You can accomplish this by reading your text out loud before clicking Send. With these efforts, you will certify that communicating with you is easy and reliable, along with the added benefit of helping to avoid misunderstandings.

Staying On Topic

Subject: fieldThe Subject: field should always include a brief and concise description of the content within. The Subject: field is often the catalyst as to even if your email gets opened.

When a conversation has moved off the original topic, change the Subject: field. You want the Subject to reflect what your current communication is about.

We’ve all had email threads where the topic changes, and the email subject is no longer apropos. There is nothing like trying to find those details in an email thread, after the fact, with an unrelated Subject: field. I don’t know about you, but that’s pretty darned frustrating — and inefficient.

When I have an ongoing thread that changes direction, I change the Subject: field to match the new direction. This also allows the separate threads to be easily referred to in the future.

Get the Emails You Want

When registering on a website, for a newsletter, or sending an inquiry to a new business partner, add that website URL or email address to your address book, white list, or approved senders list right then and there. This is definitely a good habit to get into.

Doing so will help make sure that the response to your inquiry can get through any spam blocking software or tools in place. Be sure to ask your site visitors to do the same. You can do this easily by adding a little suggestion text on the thank you page that displays after forms are submitted through your website. For example:

“Stop right now and add my email address to your approved senders/whitelist: you at your dot com.”

Before jumping to the conclusion that contacts have not responded to your inquiries, first check your spam/junk/trash folders. If you have webmail, check your quarantine folder as well. You may be surprised what you may find there. Then, whitelist immediately so you don’t have to worry about this in the future.

Texting Restraint

How and when (or even if) you text for business can impact your professional relationships when it comes to texting. Never assume that texting new contacts is acceptable. Or worse, doing so outside of business hours.

I have an entire article on just that for your review… Business Texting Etiquette: 10 Tips for Professionals.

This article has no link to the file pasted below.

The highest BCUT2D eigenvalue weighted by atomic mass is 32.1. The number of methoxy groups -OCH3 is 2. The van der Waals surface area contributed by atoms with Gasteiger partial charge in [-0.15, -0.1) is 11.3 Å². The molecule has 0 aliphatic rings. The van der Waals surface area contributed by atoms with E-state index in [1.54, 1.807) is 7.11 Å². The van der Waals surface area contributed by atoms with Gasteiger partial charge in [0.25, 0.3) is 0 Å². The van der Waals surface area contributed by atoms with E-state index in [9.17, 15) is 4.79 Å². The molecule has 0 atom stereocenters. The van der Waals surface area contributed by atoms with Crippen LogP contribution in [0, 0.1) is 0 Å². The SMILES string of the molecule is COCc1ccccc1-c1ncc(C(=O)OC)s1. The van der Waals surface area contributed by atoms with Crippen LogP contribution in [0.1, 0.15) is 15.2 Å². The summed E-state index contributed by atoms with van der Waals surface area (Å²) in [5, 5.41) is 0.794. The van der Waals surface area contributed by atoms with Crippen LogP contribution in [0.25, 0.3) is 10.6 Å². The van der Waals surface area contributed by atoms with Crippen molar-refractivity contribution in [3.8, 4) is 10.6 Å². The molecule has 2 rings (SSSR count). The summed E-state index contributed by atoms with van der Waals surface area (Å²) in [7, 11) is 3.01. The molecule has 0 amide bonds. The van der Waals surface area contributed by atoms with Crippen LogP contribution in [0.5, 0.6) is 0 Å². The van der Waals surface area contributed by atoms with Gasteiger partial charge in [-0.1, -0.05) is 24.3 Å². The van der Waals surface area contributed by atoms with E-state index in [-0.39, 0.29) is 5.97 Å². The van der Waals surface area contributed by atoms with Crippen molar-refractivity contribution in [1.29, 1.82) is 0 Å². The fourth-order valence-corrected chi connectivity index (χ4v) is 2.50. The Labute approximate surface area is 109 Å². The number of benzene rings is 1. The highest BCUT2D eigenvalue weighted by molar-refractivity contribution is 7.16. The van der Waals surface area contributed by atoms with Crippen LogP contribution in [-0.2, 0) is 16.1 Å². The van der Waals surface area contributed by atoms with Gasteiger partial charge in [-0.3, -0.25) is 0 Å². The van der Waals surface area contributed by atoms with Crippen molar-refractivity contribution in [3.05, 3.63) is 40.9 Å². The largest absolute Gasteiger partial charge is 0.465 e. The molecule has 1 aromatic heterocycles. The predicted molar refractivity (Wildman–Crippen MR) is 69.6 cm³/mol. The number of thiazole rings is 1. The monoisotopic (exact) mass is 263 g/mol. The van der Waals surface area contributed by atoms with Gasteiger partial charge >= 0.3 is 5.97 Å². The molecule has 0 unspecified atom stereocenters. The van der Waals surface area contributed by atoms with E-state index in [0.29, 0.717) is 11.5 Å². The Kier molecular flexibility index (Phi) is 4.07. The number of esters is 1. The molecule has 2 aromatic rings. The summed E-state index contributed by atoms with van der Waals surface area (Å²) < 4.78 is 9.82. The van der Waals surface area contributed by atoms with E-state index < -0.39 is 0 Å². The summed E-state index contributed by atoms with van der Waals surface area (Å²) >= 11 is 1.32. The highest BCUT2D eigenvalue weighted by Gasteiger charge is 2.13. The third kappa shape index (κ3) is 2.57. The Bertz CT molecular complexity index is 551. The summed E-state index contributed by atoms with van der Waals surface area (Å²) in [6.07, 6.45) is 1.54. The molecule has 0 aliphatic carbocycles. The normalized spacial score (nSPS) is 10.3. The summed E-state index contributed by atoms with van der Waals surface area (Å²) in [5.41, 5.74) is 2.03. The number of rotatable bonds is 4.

Privacy and Liability

When sending or forwarding to a group of contacts, always use the BCc: field to protect those contacts’ privacy. Especially if your contacts have not yet formally been introduced.

Use the Cc: and BCc: features prudently, including only email addresses that “need to know.” Never use Cc: or BCc: to CYA for e-tattling purposes or, worse, being a gossip. You end up creating increased and unnecessary emails to others. (And you appear petty.)

To avoid severe liability and trust concerns, do not post or forward emails sent to you privately. Likewise, never post private communications to public forums or third parties without the original sender’s permission. This applies to forwarding coworker or subordinate communications without a valid business reason.

Data Allowances and Resources

We just don’t know where the attachments we send will end up. What if the recipient is forwarding to a cell or an account with limited resources? This is why you always want to ask first when would be the best time to send before sending any large attachments.

It is also good to inquire what format the recipient would prefer. This extra step helps make sure the other side has the necessary software to view your files.

Never send large attachments to business contacts outside of business hours when they may be unavailable to keep their inbox clear. Better yet, use a service like DropBox for humongous files.

Simple Efforts Produce Prosperous Results

Your business email activity and technology use are all about forming mutually beneficial and respectful business relationships. These simple efforts will portray what a professional, trustworthy partner you will be to do business with.

Who doesn’t want to do business with those who make doing so easy and efficient? Now, go use this knowledge to your advantage. Wishing you all a prosperous New Year!